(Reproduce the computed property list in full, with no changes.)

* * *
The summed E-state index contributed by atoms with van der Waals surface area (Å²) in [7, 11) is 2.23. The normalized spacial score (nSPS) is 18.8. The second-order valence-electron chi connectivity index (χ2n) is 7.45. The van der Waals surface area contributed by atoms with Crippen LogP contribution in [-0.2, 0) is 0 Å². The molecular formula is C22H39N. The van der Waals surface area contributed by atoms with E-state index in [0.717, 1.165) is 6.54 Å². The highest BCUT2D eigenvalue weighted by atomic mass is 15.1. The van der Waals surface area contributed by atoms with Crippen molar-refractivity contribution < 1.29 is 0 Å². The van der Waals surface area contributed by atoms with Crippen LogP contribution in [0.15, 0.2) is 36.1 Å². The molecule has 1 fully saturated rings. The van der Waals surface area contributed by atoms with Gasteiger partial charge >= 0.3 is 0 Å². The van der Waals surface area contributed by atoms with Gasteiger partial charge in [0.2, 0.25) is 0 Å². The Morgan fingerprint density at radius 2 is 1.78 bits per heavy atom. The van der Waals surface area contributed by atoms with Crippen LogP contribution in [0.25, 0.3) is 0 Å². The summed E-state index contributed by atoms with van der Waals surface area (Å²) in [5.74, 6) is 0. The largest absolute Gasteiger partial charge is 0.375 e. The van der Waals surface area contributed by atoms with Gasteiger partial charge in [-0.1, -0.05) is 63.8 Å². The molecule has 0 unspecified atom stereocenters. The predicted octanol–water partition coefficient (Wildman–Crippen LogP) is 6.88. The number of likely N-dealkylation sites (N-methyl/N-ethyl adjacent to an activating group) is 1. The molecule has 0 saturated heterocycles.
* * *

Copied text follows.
The summed E-state index contributed by atoms with van der Waals surface area (Å²) in [7, 11) is 2.23. The normalized spacial score (nSPS) is 18.8. The second-order valence-electron chi connectivity index (χ2n) is 7.45. The van der Waals surface area contributed by atoms with Crippen LogP contribution in [-0.2, 0) is 0 Å². The molecular formula is C22H39N. The van der Waals surface area contributed by atoms with E-state index in [0.717, 1.165) is 6.54 Å². The highest BCUT2D eigenvalue weighted by atomic mass is 15.1. The van der Waals surface area contributed by atoms with Crippen molar-refractivity contribution < 1.29 is 0 Å². The van der Waals surface area contributed by atoms with Crippen LogP contribution in [0.15, 0.2) is 36.1 Å². The molecule has 1 fully saturated rings. The van der Waals surface area contributed by atoms with Gasteiger partial charge >= 0.3 is 0 Å². The van der Waals surface area contributed by atoms with Gasteiger partial charge in [0.2, 0.25) is 0 Å². The Morgan fingerprint density at radius 2 is 1.78 bits per heavy atom. The van der Waals surface area contributed by atoms with Crippen LogP contribution in [0.25, 0.3) is 0 Å². The summed E-state index contributed by atoms with van der Waals surface area (Å²) in [5.74, 6) is 0. The largest absolute Gasteiger partial charge is 0.375 e. The van der Waals surface area contributed by atoms with Gasteiger partial charge in [-0.1, -0.05) is 63.8 Å². The molecule has 0 unspecified atom stereocenters. The predicted octanol–water partition coefficient (Wildman–Crippen LogP) is 6.88. The number of likely N-dealkylation sites (N-methyl/N-ethyl adjacent to an activating group) is 1. The molecule has 0 saturated heterocycles.